In analyzing industrial change, Clements realizes that the economic incentives in mining may not be favorable to community development. Here is one place where economic theory could be integrated into the discussion. With entire communities dependent on competitive prices for mineral resources, the bust town appears akin to the atomistic competitive firm, writ large. Rising extraction costs (particularly in Tombstone) dissipate earlier Ricardian rents, and the town is no longer competitive with other sources. The mine owners (and community leaders generally), face declining prices from oversupply and falling demand. Countering competition, they seek consolidation and price support interventions. Inventories rise, and further extraction is counterproductive. Labor also seeks to counter competition; unionization increases (as it did in Jerome). These anti-competitive actions work to slow bust, but they cannot prevent it.

One interesting thread worthy of further exploration is the role of the entrepreneur. He was the source of much of the initial capital and the impetus for development in such towns, and his flight, seeking higher returns elsewhere, visibly shows on the community landscape. Such flight, which seems to occur relatively early in the cycle of boom and bust, appears to have been rampant in Western mining towns

Further externalities and public goods complicate the picture of the town as a competitive firm. Public goods provision in these boom communities was often driven by private action, and the book is peppered with anecdotes of entrepreneurs, railroad pipedreams, fires and fire brigades, the creation and demise of schools, churches, infrastructure, and public goods of all sorts, though not named as such. With bust, contraction in these community-defining public goods is inevitable, and the stories presented here could be greatly enhanced by drawing together the anecdotes with the appropriate theory of public goods provision.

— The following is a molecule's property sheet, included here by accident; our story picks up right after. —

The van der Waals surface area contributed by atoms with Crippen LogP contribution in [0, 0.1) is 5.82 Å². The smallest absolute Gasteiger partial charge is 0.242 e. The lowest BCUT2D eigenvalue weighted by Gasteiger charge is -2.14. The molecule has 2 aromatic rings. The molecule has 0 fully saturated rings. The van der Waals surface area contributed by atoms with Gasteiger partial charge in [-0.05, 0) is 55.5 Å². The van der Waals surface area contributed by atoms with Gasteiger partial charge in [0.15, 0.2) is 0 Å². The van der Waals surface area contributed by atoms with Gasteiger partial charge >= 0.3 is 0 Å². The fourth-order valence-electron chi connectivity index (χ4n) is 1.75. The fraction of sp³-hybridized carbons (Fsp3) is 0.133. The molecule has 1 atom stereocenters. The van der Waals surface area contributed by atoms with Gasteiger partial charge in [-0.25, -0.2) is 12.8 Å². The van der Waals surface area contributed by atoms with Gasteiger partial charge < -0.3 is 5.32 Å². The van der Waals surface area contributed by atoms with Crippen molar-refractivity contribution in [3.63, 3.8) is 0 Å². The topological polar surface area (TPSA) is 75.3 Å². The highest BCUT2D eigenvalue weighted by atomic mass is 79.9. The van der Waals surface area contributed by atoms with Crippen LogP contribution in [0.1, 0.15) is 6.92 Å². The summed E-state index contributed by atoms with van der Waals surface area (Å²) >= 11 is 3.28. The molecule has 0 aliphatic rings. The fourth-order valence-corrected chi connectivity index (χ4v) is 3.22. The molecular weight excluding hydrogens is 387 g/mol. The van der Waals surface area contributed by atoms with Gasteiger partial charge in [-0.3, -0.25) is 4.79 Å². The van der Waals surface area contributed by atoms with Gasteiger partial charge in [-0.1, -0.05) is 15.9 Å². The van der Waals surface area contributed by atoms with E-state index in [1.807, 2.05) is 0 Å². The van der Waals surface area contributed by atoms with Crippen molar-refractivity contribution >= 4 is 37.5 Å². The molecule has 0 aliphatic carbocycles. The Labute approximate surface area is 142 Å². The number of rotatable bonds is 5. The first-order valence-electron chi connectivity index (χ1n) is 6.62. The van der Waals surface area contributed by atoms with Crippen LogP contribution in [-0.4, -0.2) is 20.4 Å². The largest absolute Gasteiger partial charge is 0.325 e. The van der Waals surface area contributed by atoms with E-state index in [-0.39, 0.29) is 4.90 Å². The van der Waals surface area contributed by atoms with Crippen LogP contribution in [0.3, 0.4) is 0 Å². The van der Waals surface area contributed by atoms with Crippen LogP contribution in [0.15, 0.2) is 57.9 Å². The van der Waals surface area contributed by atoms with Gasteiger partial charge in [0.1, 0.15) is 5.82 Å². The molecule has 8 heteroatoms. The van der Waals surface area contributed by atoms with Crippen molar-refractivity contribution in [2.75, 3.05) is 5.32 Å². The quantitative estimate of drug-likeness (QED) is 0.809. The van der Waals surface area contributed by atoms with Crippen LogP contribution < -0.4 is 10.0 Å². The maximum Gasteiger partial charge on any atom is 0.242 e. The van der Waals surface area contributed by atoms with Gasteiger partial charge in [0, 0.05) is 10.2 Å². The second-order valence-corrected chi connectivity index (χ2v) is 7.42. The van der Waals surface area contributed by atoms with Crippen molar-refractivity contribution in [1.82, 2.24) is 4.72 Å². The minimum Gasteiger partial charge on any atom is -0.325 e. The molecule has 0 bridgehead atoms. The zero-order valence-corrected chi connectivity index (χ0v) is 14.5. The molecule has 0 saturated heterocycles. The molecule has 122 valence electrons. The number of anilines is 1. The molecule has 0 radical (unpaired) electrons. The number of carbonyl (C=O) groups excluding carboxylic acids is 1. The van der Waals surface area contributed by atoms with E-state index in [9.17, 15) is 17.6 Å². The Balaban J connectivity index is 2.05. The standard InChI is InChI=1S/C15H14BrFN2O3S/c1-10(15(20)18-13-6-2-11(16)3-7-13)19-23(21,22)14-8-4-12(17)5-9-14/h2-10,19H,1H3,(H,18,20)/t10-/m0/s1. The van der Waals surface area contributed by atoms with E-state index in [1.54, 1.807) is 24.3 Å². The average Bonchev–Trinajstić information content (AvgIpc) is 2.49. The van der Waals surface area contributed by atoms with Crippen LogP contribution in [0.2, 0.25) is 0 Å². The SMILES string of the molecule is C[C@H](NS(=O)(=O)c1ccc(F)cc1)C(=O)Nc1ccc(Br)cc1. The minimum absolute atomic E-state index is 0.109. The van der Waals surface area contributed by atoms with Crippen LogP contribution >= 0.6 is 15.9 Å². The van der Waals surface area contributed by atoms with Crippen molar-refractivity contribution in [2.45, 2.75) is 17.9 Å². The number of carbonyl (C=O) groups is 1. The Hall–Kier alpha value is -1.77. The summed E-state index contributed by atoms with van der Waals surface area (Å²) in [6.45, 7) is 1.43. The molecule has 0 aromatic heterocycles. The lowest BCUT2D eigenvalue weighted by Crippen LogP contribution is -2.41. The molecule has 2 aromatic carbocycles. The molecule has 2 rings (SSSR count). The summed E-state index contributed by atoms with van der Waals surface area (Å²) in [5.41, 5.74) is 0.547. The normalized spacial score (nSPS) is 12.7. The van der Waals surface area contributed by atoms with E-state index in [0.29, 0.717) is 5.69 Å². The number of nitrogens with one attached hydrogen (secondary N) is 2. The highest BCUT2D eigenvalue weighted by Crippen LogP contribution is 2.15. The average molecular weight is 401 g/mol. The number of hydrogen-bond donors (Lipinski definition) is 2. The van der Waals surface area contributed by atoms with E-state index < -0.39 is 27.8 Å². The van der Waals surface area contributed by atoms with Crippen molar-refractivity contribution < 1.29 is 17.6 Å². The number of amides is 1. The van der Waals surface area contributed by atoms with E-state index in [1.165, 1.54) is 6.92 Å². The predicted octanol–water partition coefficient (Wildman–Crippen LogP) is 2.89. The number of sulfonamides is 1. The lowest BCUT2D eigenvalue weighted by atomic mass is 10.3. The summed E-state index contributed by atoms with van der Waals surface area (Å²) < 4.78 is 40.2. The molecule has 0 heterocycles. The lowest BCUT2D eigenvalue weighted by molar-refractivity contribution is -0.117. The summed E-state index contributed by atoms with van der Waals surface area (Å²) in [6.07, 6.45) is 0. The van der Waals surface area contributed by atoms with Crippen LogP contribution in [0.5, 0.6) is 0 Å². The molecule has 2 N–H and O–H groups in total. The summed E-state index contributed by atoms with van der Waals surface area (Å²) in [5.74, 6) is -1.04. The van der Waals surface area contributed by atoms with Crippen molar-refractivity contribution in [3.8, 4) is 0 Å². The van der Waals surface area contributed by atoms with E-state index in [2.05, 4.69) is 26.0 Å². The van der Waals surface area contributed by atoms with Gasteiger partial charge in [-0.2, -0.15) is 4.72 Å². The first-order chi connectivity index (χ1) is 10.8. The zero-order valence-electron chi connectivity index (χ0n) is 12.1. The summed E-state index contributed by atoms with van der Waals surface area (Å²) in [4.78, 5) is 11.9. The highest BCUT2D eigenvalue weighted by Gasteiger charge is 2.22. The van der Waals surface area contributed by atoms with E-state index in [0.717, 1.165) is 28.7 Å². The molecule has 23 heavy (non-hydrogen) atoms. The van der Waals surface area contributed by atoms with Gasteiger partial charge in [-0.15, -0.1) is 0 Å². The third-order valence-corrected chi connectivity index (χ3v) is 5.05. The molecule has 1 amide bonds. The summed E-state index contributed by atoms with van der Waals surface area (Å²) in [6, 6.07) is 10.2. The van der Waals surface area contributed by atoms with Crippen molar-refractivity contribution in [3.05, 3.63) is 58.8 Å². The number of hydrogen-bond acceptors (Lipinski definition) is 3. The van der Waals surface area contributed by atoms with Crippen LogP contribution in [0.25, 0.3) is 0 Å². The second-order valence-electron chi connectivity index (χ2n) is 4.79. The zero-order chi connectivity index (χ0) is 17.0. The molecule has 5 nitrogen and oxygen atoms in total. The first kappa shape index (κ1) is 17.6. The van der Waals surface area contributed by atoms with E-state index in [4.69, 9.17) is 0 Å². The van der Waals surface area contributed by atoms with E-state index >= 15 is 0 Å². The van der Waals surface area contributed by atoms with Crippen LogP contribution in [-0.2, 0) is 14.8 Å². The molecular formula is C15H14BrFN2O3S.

In fact, the book would be capable of much stronger arguments, in spite of its limited sample of two towns, by directly incorporating any or all of a wide variety of economic tools: public goods theory to account for community interactions, dynamic optimization theory to account for the role mineral extraction plays in the paths the towns take from short run disequilibria to long run outcomes, and the theory of the firm to integrate more thoroughly the effects of entrepreneurship, competition and collusion in community structure. That said, the book was not written for economic historians specifically, and the groundwork is there for any economist to see the forest for the trees.

Brooks A. Kaiser is an Assistant Professor of Economics at Gettysburg College and conducts research on past and present problems pertaining to natural resource use. She is currently working on several projects on Hawaiian ecosystems and resources, some of which are outlined at, as well as the fate of Pithole, PA, the first oil boom and bust town.